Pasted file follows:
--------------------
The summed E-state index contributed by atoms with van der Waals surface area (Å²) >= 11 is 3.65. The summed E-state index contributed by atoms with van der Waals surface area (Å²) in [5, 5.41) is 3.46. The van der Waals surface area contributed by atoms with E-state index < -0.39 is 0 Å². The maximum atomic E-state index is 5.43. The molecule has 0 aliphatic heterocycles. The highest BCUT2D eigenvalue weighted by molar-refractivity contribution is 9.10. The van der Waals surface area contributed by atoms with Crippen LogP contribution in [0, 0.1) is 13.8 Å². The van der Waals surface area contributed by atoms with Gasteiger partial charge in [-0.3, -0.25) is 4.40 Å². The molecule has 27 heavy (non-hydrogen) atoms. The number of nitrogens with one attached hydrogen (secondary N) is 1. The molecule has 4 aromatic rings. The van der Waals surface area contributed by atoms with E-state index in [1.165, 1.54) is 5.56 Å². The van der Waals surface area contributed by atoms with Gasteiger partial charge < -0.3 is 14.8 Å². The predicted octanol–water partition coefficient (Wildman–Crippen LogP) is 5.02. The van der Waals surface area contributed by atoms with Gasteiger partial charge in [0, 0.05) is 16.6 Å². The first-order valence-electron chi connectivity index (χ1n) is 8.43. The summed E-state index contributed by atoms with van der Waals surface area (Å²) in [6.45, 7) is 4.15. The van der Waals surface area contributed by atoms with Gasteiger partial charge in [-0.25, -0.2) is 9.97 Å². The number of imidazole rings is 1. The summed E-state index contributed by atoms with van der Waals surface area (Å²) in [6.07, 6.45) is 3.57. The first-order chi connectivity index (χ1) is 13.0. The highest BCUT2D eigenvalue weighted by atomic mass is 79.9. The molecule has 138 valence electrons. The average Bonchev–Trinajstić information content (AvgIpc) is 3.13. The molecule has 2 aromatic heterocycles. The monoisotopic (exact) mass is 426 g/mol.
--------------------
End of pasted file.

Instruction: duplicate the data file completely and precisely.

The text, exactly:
The summed E-state index contributed by atoms with van der Waals surface area (Å²) >= 11 is 3.65. The summed E-state index contributed by atoms with van der Waals surface area (Å²) in [5, 5.41) is 3.46. The van der Waals surface area contributed by atoms with E-state index < -0.39 is 0 Å². The maximum atomic E-state index is 5.43. The molecule has 0 aliphatic heterocycles. The highest BCUT2D eigenvalue weighted by molar-refractivity contribution is 9.10. The van der Waals surface area contributed by atoms with Crippen LogP contribution in [0, 0.1) is 13.8 Å². The van der Waals surface area contributed by atoms with Gasteiger partial charge in [-0.3, -0.25) is 4.40 Å². The molecule has 27 heavy (non-hydrogen) atoms. The number of nitrogens with one attached hydrogen (secondary N) is 1. The molecule has 4 aromatic rings. The van der Waals surface area contributed by atoms with E-state index in [1.165, 1.54) is 5.56 Å². The van der Waals surface area contributed by atoms with Gasteiger partial charge < -0.3 is 14.8 Å². The predicted octanol–water partition coefficient (Wildman–Crippen LogP) is 5.02. The van der Waals surface area contributed by atoms with Gasteiger partial charge in [0, 0.05) is 16.6 Å². The first-order valence-electron chi connectivity index (χ1n) is 8.43. The summed E-state index contributed by atoms with van der Waals surface area (Å²) in [6.45, 7) is 4.15. The van der Waals surface area contributed by atoms with Gasteiger partial charge in [-0.25, -0.2) is 9.97 Å². The number of imidazole rings is 1. The summed E-state index contributed by atoms with van der Waals surface area (Å²) in [6.07, 6.45) is 3.57. The first-order chi connectivity index (χ1) is 13.0. The highest BCUT2D eigenvalue weighted by atomic mass is 79.9. The molecule has 138 valence electrons. The average Bonchev–Trinajstić information content (AvgIpc) is 3.13. The molecule has 2 aromatic heterocycles. The monoisotopic (exact) mass is 426 g/mol.